2:03 Committee member Councilmember Janice Hahn speaks of her trepidation about the proposed consolidation. “I feel like we’re doing this backwards,” she said. “We should have been getting the input of NCs…to focus on the future of NCs. I think we’ve wasted a lot of time and money working on a proposal that was not well thought out.”
2:09 Hahn said, “If we don’t have a positive, good thought-out plan, NC funding will run out.” Krekorian clarifies that NC funding is not part of the discussion and will not be affected by this proposal.
2:13 Mayor isn’t rescinding the consolidation idea, Gross says, but it’s one proposal and there are a number of other ideas out there. What are yours?
2:15 Krekorian proposes disapproval of mayor’s proposal. “That will be the end of that,” he says. Going forward, he vows to work with the mayor on a new proposal, but will start with input from NCs, other council offices, etc. “We will drive the policy making, but will do so with the mayor.”
2:18 Gross vows mayoral participation with the council, in general, and with this committee, specifically.
2:25 It’s public comment with those in attendance hoping NCs remain part of the discussion to shape their future and one resident calling for outgoing DONE GM, BH Kim, to stay on to oversee whatever transition takes place.
2:36 Krekorian officially recommends the committee deny the mayor’s proposal and, going forward, “draw input from the 91 NCs.”
2:48 Committee continues to hear public comment…
2:53 Meeting is adjourned. Stay tuned for how the committee intends to work with NCs throughout L.A. to ensure they remain viable, efficient and important stewards of local democracy. Thanks for following this live-blog and, as always, we welcome your comments.
Hello and welcome to neighborhood council election day. In this morning’s Daily News, Councilmember Paul Krekorian had this to say in an opinion piece:
THROUGHOUT the San Fernando Valley today, neighbors will be coming together to select their community’s leadership in neighborhood council elections. The results of this latest step forward toward neighborhood empowerment will impact our communities for years to come.
Neighborhood council members play an active role in shaping the present and future of our community. The neighborhood councils are critical partners for me and my staff as we serve the people of the Valley, and they help inform my thinking about development, transportation, quality of life and public safety in my work in City Hall.
Every Valley resident who wants a say in shaping the future of our community should participate in these neighborhood elections.
Read the whole piece by clicking here.
If you live or do business in Reseda, Tarzana, Lake Balboa, Encino, Van Nuys, Sherman Oaks, Greater Valley Glen, Mid-Town North Hollywood, Valley Village, Studio City and/or Greater Toluca Lake, you may vote from 2 to 8 p.m.
A complete list of polling locations is after the jump:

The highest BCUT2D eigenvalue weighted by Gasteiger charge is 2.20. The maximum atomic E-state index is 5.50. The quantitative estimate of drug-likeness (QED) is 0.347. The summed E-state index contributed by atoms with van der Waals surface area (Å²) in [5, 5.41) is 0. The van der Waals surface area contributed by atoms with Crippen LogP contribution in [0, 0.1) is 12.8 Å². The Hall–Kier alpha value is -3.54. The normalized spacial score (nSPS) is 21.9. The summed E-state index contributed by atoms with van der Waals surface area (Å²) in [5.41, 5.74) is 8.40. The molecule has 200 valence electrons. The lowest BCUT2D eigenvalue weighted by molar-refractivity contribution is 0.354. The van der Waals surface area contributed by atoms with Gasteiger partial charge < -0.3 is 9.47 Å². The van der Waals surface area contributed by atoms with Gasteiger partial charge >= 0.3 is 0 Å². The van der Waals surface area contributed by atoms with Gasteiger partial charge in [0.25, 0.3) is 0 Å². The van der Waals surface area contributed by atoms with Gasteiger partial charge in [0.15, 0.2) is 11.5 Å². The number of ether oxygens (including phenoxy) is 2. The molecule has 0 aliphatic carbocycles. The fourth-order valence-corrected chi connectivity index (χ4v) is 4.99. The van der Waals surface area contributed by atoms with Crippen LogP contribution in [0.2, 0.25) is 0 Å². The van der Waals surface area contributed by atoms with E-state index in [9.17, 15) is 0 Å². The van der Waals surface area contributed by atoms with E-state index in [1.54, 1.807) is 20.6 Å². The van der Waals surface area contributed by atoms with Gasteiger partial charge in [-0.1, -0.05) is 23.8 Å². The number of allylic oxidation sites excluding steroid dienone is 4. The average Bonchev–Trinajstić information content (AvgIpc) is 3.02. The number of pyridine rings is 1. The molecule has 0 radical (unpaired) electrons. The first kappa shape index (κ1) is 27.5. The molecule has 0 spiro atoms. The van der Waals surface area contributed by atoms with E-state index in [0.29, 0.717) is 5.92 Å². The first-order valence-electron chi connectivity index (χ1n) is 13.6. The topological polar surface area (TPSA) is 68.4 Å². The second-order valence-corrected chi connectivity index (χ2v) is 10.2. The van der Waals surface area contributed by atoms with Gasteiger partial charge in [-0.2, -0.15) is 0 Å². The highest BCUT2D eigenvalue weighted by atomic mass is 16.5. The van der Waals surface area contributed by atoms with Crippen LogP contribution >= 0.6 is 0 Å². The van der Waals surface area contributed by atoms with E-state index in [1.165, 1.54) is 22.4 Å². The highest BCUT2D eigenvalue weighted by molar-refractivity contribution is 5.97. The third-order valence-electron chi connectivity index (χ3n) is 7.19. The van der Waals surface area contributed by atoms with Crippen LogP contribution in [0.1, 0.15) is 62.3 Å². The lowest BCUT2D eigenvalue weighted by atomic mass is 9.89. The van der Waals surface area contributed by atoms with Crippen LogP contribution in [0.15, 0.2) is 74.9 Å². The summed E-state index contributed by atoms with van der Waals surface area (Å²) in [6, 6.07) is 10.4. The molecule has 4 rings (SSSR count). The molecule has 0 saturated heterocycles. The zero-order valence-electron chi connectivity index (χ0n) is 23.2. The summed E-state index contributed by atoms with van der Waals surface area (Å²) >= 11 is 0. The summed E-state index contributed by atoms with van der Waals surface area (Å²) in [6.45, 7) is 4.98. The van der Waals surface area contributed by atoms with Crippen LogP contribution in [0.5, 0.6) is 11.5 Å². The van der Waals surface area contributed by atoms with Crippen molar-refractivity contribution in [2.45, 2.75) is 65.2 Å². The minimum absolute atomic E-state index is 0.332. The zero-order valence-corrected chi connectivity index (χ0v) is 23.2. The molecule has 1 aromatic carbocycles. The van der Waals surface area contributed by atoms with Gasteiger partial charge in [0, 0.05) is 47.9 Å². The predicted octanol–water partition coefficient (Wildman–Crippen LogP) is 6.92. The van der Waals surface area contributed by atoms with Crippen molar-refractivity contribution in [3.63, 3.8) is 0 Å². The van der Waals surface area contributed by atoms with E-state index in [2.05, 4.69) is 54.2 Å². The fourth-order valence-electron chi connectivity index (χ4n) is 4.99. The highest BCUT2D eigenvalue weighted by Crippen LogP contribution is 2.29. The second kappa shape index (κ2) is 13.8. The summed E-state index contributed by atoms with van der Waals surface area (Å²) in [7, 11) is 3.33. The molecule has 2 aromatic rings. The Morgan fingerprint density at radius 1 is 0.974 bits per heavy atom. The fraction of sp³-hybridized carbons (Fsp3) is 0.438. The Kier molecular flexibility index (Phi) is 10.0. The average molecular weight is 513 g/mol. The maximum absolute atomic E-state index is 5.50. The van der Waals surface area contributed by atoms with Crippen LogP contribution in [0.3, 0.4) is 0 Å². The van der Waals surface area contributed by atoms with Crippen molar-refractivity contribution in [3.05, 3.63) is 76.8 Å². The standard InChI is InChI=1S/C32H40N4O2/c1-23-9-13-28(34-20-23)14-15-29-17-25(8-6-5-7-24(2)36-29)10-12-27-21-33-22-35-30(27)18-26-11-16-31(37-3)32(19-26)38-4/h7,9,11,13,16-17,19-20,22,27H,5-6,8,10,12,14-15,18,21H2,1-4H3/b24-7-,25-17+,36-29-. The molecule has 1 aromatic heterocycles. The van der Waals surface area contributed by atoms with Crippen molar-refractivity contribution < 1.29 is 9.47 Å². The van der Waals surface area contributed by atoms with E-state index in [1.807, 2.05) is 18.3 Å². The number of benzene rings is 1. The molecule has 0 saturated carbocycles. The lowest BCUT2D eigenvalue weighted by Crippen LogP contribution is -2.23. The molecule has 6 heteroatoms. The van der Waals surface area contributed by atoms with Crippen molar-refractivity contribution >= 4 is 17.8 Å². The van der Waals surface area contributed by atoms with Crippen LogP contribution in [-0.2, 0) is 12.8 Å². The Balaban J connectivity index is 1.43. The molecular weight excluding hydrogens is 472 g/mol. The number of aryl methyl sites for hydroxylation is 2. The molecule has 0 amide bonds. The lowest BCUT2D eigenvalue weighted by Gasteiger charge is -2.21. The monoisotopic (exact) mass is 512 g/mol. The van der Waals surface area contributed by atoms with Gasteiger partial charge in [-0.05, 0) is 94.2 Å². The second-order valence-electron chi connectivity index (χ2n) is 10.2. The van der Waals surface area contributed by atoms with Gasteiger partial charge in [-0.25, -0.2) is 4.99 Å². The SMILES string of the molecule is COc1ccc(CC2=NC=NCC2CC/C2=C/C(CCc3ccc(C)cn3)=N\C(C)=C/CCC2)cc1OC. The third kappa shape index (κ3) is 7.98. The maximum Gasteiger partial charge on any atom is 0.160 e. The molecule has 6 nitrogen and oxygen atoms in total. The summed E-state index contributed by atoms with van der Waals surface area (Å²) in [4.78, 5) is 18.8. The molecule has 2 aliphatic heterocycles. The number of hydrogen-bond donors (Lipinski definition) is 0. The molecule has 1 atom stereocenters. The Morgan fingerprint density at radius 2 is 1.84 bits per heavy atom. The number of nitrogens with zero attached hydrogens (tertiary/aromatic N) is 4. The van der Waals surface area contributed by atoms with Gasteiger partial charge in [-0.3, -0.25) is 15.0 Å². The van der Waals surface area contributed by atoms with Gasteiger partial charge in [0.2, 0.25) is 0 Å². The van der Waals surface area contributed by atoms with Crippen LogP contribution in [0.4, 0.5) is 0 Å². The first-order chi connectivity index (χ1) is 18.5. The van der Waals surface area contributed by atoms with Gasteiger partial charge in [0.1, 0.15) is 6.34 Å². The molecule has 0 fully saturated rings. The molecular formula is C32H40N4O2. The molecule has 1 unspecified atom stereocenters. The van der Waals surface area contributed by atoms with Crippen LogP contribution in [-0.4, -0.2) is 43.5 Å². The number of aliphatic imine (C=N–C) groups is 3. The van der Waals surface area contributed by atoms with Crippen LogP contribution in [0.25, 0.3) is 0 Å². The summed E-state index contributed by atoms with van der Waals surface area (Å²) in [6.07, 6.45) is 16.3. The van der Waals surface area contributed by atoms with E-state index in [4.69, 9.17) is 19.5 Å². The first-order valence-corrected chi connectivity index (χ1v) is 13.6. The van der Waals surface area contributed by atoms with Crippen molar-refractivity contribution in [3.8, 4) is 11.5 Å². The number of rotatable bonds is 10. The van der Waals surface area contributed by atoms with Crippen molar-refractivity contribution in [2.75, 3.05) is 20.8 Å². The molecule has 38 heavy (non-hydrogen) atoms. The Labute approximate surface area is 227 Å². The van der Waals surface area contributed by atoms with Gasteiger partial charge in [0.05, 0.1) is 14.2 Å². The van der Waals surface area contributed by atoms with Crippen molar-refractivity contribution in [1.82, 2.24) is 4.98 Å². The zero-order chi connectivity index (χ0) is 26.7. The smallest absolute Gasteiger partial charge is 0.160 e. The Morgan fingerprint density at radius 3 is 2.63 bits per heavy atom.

3:43 Mayor’s office detailing consolidation proposal and touts “interactive” new website they say are the direct result of collaboration b/n neighborhood councils and city.
3:45 Mayor’s office now describing problems DONE is having. The “perfect storm” consists of: economy; controller’s audit that “spoke to lack of accountability, lack of controls…that didn’t paint NCcs in the light they deserved to be painted.”; DONE is almost entirely made up of work staff not protected by union agreements. i.e., they could be fired.
3:50 Mayor’s office says CDD is doing some of the same things DONE has done. “CDD would be a good partner,” he said, “Because we are already in the community.”
3:54 As staff continues to sing the praises of consolidation, let us introduce ourselves. This is a live-blog from the staff of Councilmember Paul Krekorian. We do this in an attempt to increase transparency and accountability. Today’s meeting will take up the proposed consolidation of DONE, the Department of Neighborhood Empowerment, into CDD. Check the agenda of the meeting here. (.pdf).
3:58 Krekorian asks: What is the anticipated cost savings the mayor expects to realize? The answer: $1.5 million annually. Krekorian presses for more specificity. “I’ve heard that number, but I have not seen the breakdown,” he said.
4:01 Most of the cost reductions come from the drastic cut in staffing – from 36 to 18 – of DONE.
4:04 Before I can consider supporting something like this, “I wanna have a high level of confidence the budget savings are real,” CM Krekorian said. i.e.: Prove to us we will actually save money.
4:07 Mayor’s office says best use of DONE staff, with consolidation, would not be to attend NC meetings but to “sit in an office and provide answers.” Says that many NC’s are high functioning and don’t need city staff there to watch, “except to observe the amazing projects they are doing.”
4:11 Councilmember Zine, a member of the committee, is skeptical that the city will realize a robust amount of savings. “How much of it is real money, how much of it is fluff money?” he asks. “The $1.5 million doesn’t seem like much. I thought it would be a substantial cost savings.”
4:15 Krekorian calls the proposed consolidation a “roll of the dice” and says it could “endanger” the future of neighborhood councils. “That’s a risk I’m not willing to take,” he said.
Mayor Antonio Villaraiogsa has proposed consolidating the Community Development Department into the Department of Neighborhood Empowerment, which many of you know as DONE.
This is a potentially historic moment for neighborhood councils as it could prove to be a monumental fork-in-the-road for the future of neighborhood empowerment. Tell us what you think of the proposal by taking this poll and feel free to give us your ideas in the comments section on how to reform DONE.
Neighborhood Council elections are fast approaching for many communities in CD2, including Mid-town North Hollywood, Sherman Oaks, Studio City, Valley Glen and Van Nuys. The elections, slated for Thursday, May 27, from 2 to 8 p.m., will allow you to have a say on issues that affect your neighborhood on a daily basis. For more information, email our office and please don’t forget to vote!
More information on Neighborhood Council elections can be found here, via the City Clerk’s website. Candidate profiles for residents who have previously submitted that information to the clerk’s office is linked below. If the candidate is not linked, no profile was submitted to the City Clerk. For more information on the Foothill Trails NC election, click here (.pdf)
Foothill Trails Neighborhood Council
Election: Saturday, March 27, 2010
Time: 1 p.m. – 7 p.m.
Polling Place: Shadow Hills Presbyterian Church – Parlor
Address: 10158 Johanna Ave., Sunland 91040. (Map)
Candidates by Area:
Area 1 Representative:
- Kevin J. Davis
- Linda J. Hornick
Area 2 Representative:
- Dariush Bakhtar
- Billy RM Hayes
- Alfonso Edeza